Around the United States, dozens of efforts to pass pro-marijuana initiatives have faced opposition from elected officials. But only in Massachusetts has a group of a state’s top brass joined together, across party lines, to formally oppose a legalization campaign.
The broadside began in March, when Governor Charlie Baker, Boston Mayor Marty Walsh, and Attorney General Maura Healey co-authored a joint Boston Globe op-ed opposing legalization. A month later, Baker and Walsh launched their anti-Question 4 Campaign for a Safe and Healthy Massachusetts. Eventually, Healey and more than 120 elected officials and 15 statewide organizations joined with the group.
The legalization campaign, which had until then enjoyed a year of favorable polling, took a big hit almost immediately. In April, one poll had voters supporting legalization by a 57 to 35 percent margin. But a month later, a Suffolk University/Boston Globe poll reported respondents opposing it 46 to 43 percent. Two months later, the opposition’s lead grew even wider: 51 to 41 percent.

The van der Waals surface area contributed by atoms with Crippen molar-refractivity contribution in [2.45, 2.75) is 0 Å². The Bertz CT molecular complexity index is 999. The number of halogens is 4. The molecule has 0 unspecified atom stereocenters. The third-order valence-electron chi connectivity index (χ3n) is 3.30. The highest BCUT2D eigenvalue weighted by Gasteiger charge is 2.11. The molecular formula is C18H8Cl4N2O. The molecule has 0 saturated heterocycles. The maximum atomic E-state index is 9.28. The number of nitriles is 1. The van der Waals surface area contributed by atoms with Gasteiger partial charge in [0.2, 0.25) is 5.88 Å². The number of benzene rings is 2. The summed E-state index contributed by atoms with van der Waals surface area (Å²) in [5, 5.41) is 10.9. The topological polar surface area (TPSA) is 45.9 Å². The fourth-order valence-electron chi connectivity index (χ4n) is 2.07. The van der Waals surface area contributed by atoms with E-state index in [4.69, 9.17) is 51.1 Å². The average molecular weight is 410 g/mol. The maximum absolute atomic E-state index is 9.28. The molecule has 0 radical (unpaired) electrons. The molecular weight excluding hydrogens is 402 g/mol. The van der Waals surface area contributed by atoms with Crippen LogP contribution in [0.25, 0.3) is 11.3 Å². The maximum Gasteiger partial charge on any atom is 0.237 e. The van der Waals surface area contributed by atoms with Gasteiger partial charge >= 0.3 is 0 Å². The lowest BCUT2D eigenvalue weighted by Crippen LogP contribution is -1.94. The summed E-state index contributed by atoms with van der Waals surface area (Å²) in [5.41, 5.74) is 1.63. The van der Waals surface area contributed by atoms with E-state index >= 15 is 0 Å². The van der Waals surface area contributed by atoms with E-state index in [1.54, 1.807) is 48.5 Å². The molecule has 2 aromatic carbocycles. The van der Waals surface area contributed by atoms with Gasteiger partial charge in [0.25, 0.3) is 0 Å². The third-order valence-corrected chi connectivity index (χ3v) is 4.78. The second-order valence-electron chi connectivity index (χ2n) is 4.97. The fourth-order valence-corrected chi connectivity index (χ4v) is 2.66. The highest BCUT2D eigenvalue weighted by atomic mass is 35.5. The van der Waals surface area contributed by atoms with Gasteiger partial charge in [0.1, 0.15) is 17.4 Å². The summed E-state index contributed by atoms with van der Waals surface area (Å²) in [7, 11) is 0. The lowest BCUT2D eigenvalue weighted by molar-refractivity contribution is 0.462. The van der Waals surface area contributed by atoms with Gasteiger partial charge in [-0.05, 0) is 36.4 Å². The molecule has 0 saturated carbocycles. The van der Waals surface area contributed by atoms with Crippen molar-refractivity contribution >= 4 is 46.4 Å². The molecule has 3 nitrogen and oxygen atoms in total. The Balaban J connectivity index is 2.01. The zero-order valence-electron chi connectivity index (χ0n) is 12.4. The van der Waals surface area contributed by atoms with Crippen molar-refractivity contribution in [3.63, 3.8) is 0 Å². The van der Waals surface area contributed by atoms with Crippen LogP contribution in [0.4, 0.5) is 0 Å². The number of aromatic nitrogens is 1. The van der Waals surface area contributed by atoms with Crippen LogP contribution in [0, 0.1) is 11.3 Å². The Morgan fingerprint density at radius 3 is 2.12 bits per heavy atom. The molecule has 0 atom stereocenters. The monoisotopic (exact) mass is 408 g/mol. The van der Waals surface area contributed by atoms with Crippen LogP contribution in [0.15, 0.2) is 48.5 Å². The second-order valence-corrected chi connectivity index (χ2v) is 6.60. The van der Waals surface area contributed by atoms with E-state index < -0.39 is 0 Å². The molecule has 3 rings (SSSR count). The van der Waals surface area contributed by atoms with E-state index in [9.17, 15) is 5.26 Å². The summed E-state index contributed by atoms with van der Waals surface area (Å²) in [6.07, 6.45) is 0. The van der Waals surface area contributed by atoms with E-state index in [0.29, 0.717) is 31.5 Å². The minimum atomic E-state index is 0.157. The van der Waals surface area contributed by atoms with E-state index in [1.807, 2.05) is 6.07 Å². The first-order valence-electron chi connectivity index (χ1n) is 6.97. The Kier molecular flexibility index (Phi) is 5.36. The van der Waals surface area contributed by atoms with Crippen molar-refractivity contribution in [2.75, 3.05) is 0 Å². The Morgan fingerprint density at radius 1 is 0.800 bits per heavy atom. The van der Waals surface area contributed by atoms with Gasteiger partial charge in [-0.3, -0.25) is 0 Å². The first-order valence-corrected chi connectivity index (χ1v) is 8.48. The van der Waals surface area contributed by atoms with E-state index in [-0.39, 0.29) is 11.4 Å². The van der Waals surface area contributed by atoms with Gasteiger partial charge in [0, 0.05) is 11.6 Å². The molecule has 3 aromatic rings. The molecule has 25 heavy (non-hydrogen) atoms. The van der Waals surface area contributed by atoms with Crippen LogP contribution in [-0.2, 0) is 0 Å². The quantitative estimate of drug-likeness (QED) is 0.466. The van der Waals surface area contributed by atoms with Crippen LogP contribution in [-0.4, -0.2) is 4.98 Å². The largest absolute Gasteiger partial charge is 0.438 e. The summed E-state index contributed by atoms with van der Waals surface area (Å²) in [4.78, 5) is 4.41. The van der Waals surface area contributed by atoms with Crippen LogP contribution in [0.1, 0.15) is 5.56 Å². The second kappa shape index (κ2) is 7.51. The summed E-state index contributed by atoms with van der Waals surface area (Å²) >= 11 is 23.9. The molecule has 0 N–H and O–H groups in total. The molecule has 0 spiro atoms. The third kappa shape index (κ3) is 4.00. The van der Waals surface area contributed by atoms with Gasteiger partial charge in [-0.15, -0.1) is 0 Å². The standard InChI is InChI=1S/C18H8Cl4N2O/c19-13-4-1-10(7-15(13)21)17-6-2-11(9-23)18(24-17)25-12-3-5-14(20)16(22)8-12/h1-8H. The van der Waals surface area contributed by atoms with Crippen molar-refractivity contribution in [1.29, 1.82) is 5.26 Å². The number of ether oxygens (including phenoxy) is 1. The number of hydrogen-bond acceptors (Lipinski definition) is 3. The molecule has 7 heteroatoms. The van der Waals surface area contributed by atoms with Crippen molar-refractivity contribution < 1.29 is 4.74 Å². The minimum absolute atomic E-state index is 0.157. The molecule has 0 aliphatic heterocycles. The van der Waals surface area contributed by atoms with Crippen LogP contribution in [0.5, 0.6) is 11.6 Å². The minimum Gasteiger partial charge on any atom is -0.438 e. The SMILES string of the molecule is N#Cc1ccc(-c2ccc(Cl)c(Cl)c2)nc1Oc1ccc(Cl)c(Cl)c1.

Question 4’s sizable and unprecedented opposition could be in part happenstance, says Kris Krane, president of the Boston cannabis consulting and operations firm 4Front Ventures. “You have a governor who has very strong ties to the treatment community from his ties to health care,” he says. “And you have the mayor of Boston who is a recovering alcoholic and very anti-drug.” (4Front Ventures donates office space to the Yes on 4 campaign and has given it more than $35,000.)